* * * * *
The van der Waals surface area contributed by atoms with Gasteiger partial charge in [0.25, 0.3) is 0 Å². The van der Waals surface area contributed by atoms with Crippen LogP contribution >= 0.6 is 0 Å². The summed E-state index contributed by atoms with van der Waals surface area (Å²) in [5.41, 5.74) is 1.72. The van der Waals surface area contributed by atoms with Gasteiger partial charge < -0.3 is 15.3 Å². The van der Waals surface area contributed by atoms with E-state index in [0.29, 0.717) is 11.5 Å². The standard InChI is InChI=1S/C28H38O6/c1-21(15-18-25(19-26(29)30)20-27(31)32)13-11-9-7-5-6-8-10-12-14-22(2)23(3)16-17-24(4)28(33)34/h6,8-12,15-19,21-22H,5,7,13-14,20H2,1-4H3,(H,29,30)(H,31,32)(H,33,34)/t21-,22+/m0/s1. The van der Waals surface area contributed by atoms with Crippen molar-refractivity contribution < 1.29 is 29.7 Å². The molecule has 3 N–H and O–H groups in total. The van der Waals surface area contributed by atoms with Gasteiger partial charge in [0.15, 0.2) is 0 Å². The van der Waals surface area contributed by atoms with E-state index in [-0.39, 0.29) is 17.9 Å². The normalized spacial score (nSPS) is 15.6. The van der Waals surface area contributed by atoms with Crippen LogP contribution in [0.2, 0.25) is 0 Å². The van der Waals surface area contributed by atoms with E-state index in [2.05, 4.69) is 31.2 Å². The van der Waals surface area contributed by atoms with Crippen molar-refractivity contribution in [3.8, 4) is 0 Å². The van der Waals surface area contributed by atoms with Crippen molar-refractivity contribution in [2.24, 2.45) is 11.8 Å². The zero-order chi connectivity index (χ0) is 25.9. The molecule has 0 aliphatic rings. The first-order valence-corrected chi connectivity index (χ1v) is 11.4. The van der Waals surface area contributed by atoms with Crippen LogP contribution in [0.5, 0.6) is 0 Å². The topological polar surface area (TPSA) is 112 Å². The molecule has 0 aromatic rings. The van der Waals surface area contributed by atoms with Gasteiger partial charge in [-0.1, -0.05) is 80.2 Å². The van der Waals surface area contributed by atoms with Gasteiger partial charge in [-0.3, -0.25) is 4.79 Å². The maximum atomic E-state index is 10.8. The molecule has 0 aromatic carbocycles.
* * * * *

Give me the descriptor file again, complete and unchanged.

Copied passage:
The van der Waals surface area contributed by atoms with Gasteiger partial charge in [0.25, 0.3) is 0 Å². The van der Waals surface area contributed by atoms with Crippen LogP contribution >= 0.6 is 0 Å². The summed E-state index contributed by atoms with van der Waals surface area (Å²) in [5.41, 5.74) is 1.72. The van der Waals surface area contributed by atoms with Gasteiger partial charge < -0.3 is 15.3 Å². The van der Waals surface area contributed by atoms with E-state index in [0.29, 0.717) is 11.5 Å². The standard InChI is InChI=1S/C28H38O6/c1-21(15-18-25(19-26(29)30)20-27(31)32)13-11-9-7-5-6-8-10-12-14-22(2)23(3)16-17-24(4)28(33)34/h6,8-12,15-19,21-22H,5,7,13-14,20H2,1-4H3,(H,29,30)(H,31,32)(H,33,34)/t21-,22+/m0/s1. The van der Waals surface area contributed by atoms with Crippen molar-refractivity contribution < 1.29 is 29.7 Å². The molecule has 3 N–H and O–H groups in total. The van der Waals surface area contributed by atoms with Gasteiger partial charge in [0.15, 0.2) is 0 Å². The van der Waals surface area contributed by atoms with E-state index in [-0.39, 0.29) is 17.9 Å². The normalized spacial score (nSPS) is 15.6. The van der Waals surface area contributed by atoms with Crippen LogP contribution in [0.2, 0.25) is 0 Å². The van der Waals surface area contributed by atoms with E-state index in [2.05, 4.69) is 31.2 Å². The van der Waals surface area contributed by atoms with Crippen molar-refractivity contribution in [3.8, 4) is 0 Å². The van der Waals surface area contributed by atoms with Crippen molar-refractivity contribution in [2.24, 2.45) is 11.8 Å². The zero-order chi connectivity index (χ0) is 25.9. The molecule has 0 aliphatic rings. The first-order valence-corrected chi connectivity index (χ1v) is 11.4. The van der Waals surface area contributed by atoms with Crippen LogP contribution in [0.5, 0.6) is 0 Å². The topological polar surface area (TPSA) is 112 Å². The molecule has 0 aromatic rings. The van der Waals surface area contributed by atoms with Gasteiger partial charge in [-0.1, -0.05) is 80.2 Å². The van der Waals surface area contributed by atoms with Gasteiger partial charge in [-0.3, -0.25) is 4.79 Å². The maximum atomic E-state index is 10.8. The molecule has 0 aromatic carbocycles.